This artist's concept puts solar system distances in perspective. The scale bar is in astronomical units, with each set distance beyond 1 AU representing 10 times the previous distance. One AU is the distance from the sun to the Earth, which is about 93 million miles or 150 million kilometers. Neptune, the most distant planet from the sun, is about 30 AU.
Informally, the term "solar system" is often used to mean the space out to the last planet. Scientific consensus, however, says the solar system goes out to the Oort Cloud, the source of the comets that swing by our sun on long time scales. Beyond the outer edge of the Oort Cloud, the gravity of other stars begins to dominate that of the sun.
The inner edge of the main part of the Oort Cloud could be as close as 1,000 AU from our sun. The outer edge is estimated to be around 100,000 AU.
NASA's Voyager 1, humankind's most distant spacecraft, is around 125 AU. Scientists believe it entered interstellar space, or the space between stars, on Aug. 25, 2012. Much of interstellar space is actually inside our solar system. It will take about 300 years for Voyager 1 to reach the inner edge of the Oort Cloud and possibly about 30,000 years to fly beyond it.
Alpha Centauri is currently the closest star to our solar system. But, in 40,000 years, Voyager 1 will be closer to the star AC +79 3888 than to our own sun. AC +79 3888 is actually traveling faster toward Voyager 1 than the spacecraft is traveling toward it.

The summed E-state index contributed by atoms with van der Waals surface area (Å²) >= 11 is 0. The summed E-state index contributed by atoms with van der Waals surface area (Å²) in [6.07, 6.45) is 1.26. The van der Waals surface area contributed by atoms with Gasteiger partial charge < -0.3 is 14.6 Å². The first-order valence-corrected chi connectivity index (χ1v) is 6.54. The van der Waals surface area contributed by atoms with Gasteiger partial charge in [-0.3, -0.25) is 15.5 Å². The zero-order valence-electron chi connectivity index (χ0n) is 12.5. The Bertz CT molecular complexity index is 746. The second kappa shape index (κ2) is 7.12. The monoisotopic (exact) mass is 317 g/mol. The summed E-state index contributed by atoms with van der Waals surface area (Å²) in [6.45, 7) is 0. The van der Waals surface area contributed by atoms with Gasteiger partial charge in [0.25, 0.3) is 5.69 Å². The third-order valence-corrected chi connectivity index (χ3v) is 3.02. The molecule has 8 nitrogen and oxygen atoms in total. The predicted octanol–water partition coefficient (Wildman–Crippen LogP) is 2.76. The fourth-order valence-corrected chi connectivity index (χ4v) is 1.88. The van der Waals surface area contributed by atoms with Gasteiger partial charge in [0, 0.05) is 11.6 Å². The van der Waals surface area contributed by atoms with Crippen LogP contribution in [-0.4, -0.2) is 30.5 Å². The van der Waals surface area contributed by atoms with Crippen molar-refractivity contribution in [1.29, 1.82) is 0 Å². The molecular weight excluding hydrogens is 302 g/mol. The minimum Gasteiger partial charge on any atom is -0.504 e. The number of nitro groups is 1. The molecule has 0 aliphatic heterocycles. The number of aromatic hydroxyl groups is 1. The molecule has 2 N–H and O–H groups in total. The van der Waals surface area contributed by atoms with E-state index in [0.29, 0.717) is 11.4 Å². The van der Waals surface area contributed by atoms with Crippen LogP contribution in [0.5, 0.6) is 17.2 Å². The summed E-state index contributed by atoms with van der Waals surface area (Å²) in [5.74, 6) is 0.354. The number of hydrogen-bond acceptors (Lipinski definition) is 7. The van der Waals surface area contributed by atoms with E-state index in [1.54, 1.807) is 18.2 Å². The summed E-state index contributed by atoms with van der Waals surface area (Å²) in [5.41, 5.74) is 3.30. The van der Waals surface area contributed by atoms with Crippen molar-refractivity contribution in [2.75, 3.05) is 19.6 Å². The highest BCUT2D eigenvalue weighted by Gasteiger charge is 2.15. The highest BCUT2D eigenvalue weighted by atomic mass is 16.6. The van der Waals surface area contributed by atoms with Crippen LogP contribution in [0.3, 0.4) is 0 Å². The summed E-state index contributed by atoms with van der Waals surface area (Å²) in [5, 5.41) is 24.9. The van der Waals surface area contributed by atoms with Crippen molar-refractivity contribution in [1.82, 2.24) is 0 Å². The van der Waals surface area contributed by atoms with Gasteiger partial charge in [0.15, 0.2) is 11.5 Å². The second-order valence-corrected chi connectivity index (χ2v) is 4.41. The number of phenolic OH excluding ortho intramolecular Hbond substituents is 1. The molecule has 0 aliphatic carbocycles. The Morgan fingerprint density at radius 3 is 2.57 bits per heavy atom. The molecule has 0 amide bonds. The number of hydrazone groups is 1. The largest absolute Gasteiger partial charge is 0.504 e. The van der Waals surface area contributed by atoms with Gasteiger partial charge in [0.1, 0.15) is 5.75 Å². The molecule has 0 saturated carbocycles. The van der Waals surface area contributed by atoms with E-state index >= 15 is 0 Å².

The Voyager spacecraft were built and continue to be operated by NASA's Jet Propulsion Laboratory, in Pasadena, Calif. Caltech manages JPL for NASA. The Voyager missions are a part of NASA's Heliophysics System Observatory, sponsored by the Heliophysics Division of the Science Mission Directorate at NASA Headquarters in Washington.
This image is an unannotated version of the Photojournal Home Page graphic released in October 2007. This digital collage contains a highly stylized rendition of our solar system and points beyond. As this graphic was intended to be used as a navigation aid in searching for data within the Photojournal, certain artistic embellishments have been added (color, location, etc.). Several data sets from various planetary and astronomy missions were combined to create this image.
This illustration shows the approximate sizes of the planets relative to each other. Outward from the Sun, the planets are Mercury, Venus, Earth, Mars, Jupiter, Saturn, Uranus, Neptune, and Pluto. Jupiter's diameter is about 11 times that of the Earth's and the Sun's diameter is about 10 times Jupiter's. Pluto's diameter is slightly less than one-fifth of Earth's. The planets are not shown at the appropriate distance from the Sun.
Bild: The International Astronomical Union/Martin Kornmesser